Imagine this scenario – you have your final exam in the morning, you realise that you have wasted your entire semester not studying a word and now your grade is at stake. You decide to pull an all-nighter; you get your favourite cup of coffee/tea and other snacks to get you through the night, and then sit down with your books and notes, ready to immerse yourself in the ocean of knowledge.

However, what you forgot was the sea-urchin living in your room who is neither in the mood to study himself nor will he let you study. He would rather discuss his love life, how he broke up or is about to break up with his girlfriend and how life is never fair to him. Or he will start listening to his favourite rock band with the volume as loud as it can be or worse, sing along in his cacophonous voice.

Eventually, all you can do is close your books and join him in a duet.

These night-long discussions and 3am music parties become the fuel you need to get through the tough study schedule.

An emotional roller-coaster

Hostel life allows you to discover yourself and the range of emotions you have. It helps you understand how strong or weak you are in emotional situations. It even helps you hone your interpersonal skills time and again when you’re forced to counsel, talk and console a mate during their emotional breakdowns.

Your next door neighbour might turn out to be a sentimental guy who cries every Mother’s Day, listens to cheesy music after every break-up and yes, cries a lot every Valentine’s Day, especially if he is alone (which, given his emotional breakdowns, he usually is!).

So, good luck getting him through these phases if you are not much of a ‘people’s person’.

The ‘borrowers’

You will find the most skilled thieves in a hostel. They’ll ‘borrow’ something they need from you, promising to return it in the next half an hour and then you won’t find them anywhere for at least a week. Of course, even when you do find them, they’ll be suffering from temporary amnesia and will look at you blankly as you ask them for what they ‘borrowed’.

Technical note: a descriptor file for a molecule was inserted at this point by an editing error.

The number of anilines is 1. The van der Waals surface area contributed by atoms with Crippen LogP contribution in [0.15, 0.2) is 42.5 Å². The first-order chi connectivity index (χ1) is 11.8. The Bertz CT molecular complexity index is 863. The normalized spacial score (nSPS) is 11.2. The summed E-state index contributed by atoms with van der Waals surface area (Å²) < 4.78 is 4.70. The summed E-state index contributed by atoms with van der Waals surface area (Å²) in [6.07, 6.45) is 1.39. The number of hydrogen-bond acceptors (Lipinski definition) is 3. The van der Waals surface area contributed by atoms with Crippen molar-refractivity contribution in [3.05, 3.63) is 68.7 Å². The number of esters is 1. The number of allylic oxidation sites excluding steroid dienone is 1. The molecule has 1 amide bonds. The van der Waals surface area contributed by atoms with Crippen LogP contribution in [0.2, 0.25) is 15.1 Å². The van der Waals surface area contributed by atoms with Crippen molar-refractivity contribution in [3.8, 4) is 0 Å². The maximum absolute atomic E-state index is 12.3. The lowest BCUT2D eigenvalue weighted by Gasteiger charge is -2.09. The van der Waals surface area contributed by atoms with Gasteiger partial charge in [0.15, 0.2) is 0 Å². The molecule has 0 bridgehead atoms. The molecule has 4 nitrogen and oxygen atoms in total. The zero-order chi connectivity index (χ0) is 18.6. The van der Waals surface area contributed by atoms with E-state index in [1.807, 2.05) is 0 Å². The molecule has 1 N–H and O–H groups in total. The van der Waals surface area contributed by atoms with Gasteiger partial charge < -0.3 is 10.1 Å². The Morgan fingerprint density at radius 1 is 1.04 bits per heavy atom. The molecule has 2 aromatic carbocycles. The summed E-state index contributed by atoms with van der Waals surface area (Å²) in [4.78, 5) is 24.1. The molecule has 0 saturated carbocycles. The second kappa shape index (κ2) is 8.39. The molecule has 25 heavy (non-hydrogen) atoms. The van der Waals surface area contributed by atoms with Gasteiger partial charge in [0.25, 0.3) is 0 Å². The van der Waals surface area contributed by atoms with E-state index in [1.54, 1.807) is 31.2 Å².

However, some of them are more subtle. If you forget your shampoo in the washroom or leave your plate of biryani on the table to get a glass of water, don’t be surprised if you don’t find your things when you return. I would not be exaggerating when I say that hostel life is a complete package. It acts as a teacher in itself and helps you experience life in its crudest (and often, cruellest) forms!

As for me, I was never the most organised person on this planet. In fact, I was far from it. But staying in a hostel helped develop different habits in me like giving my clothes to the laundromat (and picking them up on time), doing the laundry on my own and knowing where everything was placed in my room.

Needless to say, living in a hostel has groomed me and I would urge every youngster to embark on this amazing journey at least once in their lifetime. Not only will you enjoy the experience, it will help you gain a bigger perspective on life.

And you will have a truck-load of absolutely unbelievable stories to boast!

Shahrukh Wali Khan

Shahrukh Wali Khan

A student of NUST Business School who is originally from Gilgit.

The views expressed by the writer and the reader comments do not necessarily reflect the views and policies of The Express Tribune.